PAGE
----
This of course if not possible at all times - there has to be an opportunity to do that. Not sure if am explaining right, it just comes when you are in that tight spot...

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Originally Posted by RajaTaurus View Post
It brings down the speed to some extent before the ABS kicks in, reducing the risk of overshooting your stopping distance. this is normally used in cars without ABS. However, we can reduce the speed by slight slow pumping and then step on the pedal for the ABS to take over.
You may end up prolonging the stopping distance if you pump the brakes in an ABS car instead of just standing on it with all might. The tolerance of the ABS system to wheel locking, and its action of releasing the brakes several is much more effective and sensitive than any humans pumping action.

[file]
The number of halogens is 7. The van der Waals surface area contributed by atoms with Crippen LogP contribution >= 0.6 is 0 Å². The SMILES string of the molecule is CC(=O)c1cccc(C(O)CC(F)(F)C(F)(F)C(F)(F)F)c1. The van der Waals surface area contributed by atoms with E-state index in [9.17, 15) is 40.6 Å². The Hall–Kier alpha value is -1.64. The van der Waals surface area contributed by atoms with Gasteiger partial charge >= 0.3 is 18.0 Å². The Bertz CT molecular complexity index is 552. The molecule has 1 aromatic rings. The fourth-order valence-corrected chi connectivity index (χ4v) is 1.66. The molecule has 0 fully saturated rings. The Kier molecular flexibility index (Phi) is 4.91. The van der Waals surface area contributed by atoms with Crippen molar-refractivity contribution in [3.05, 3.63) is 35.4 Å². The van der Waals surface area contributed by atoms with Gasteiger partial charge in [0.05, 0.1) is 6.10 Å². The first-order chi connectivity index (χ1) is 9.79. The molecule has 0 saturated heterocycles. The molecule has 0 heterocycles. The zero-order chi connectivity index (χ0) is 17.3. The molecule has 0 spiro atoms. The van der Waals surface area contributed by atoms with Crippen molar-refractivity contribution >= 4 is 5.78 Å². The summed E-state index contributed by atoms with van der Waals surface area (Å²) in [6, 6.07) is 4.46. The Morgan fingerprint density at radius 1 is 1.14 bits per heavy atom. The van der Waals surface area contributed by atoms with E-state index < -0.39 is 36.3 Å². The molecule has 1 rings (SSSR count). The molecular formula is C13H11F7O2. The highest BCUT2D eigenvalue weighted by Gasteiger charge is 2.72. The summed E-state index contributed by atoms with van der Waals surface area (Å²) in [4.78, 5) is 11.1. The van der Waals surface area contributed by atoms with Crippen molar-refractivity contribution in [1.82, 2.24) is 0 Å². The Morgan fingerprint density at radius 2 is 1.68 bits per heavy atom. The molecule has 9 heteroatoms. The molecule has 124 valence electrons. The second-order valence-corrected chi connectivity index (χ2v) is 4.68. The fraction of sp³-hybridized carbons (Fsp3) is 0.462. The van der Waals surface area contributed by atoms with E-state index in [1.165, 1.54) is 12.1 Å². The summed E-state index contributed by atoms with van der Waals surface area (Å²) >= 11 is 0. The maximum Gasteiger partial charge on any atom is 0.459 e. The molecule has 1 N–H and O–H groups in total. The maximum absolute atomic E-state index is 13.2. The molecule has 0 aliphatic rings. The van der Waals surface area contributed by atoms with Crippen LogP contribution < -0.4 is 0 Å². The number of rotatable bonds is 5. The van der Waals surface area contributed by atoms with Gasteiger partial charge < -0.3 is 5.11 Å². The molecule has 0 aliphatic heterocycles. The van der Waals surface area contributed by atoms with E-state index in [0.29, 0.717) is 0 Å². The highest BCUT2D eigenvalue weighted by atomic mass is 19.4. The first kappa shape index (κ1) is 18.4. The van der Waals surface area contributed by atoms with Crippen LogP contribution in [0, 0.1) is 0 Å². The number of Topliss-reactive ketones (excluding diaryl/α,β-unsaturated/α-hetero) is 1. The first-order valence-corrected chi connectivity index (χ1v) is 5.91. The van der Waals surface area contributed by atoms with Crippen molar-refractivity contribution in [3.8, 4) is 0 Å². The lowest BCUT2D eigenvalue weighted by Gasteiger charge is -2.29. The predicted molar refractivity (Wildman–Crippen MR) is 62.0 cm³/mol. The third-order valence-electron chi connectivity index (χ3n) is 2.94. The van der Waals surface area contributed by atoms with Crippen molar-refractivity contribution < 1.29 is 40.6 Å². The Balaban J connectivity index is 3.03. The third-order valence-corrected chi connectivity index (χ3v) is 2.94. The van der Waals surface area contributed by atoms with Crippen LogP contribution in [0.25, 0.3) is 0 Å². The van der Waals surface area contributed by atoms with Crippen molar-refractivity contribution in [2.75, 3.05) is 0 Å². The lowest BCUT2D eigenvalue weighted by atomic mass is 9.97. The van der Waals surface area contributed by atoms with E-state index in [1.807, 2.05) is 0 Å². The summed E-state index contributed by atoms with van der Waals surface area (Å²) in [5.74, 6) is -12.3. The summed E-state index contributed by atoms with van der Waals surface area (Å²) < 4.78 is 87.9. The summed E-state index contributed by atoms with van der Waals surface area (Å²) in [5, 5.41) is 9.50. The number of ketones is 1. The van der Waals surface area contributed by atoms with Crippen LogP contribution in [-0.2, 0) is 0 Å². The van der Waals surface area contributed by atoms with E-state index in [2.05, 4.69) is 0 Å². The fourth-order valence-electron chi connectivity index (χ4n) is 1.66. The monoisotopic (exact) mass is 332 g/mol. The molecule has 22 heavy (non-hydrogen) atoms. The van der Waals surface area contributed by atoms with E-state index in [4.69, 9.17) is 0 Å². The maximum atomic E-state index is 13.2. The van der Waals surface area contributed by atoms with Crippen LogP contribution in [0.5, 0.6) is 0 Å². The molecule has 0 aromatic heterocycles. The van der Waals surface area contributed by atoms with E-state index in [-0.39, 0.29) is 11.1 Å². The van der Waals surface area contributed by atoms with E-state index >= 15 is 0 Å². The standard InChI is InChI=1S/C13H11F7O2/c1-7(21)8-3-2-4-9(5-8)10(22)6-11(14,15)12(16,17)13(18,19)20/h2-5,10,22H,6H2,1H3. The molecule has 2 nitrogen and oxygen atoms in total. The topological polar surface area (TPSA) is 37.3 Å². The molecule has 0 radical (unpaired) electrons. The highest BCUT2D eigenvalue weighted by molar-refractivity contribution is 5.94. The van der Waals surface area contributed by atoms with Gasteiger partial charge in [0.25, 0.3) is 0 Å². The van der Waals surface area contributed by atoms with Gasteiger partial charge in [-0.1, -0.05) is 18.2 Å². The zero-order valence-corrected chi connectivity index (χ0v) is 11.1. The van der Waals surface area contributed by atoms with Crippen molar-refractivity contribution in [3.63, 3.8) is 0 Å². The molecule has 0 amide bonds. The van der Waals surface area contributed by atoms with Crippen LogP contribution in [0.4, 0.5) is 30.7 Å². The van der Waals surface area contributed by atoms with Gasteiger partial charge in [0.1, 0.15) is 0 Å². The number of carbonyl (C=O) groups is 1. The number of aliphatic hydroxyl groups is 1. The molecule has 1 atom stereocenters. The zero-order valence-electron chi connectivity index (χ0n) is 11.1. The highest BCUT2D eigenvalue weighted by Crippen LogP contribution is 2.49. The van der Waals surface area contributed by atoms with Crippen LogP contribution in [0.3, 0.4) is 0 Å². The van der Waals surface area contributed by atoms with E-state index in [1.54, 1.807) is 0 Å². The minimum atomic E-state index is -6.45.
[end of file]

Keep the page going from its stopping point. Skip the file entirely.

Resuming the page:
This is akin to an aeroplane's flight envelope protection, where the extreme actions of the pilot will only be in effect as long as it does not cause adverse reactions on the aircraft (stall / roll etc). I remember reading about this in wiki a while back - a search should tell you what I am intending...

Last edited by ph03n!x : 13th January 2010 at 14:46.
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Old 13th January 2010, 14:59   #18
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Consistent pressure on the brake pedal is very important, People new to Abs equipped cars may let go the brakes pedal when it kicks back when any skidding is detected. I would advise everyone not used to ABS is to practise on a empty stretch preferably with loose gravel (At slower speeds).
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Old 13th January 2010, 15:02   #19
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^^^ Note that ABS on lose gravel condition will actually increase stopping distance - a non-ABS car with wheels locked will stop within a shorter distance on lose gravel, though you wont be able to steer.
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Old 13th January 2010, 15:52   #20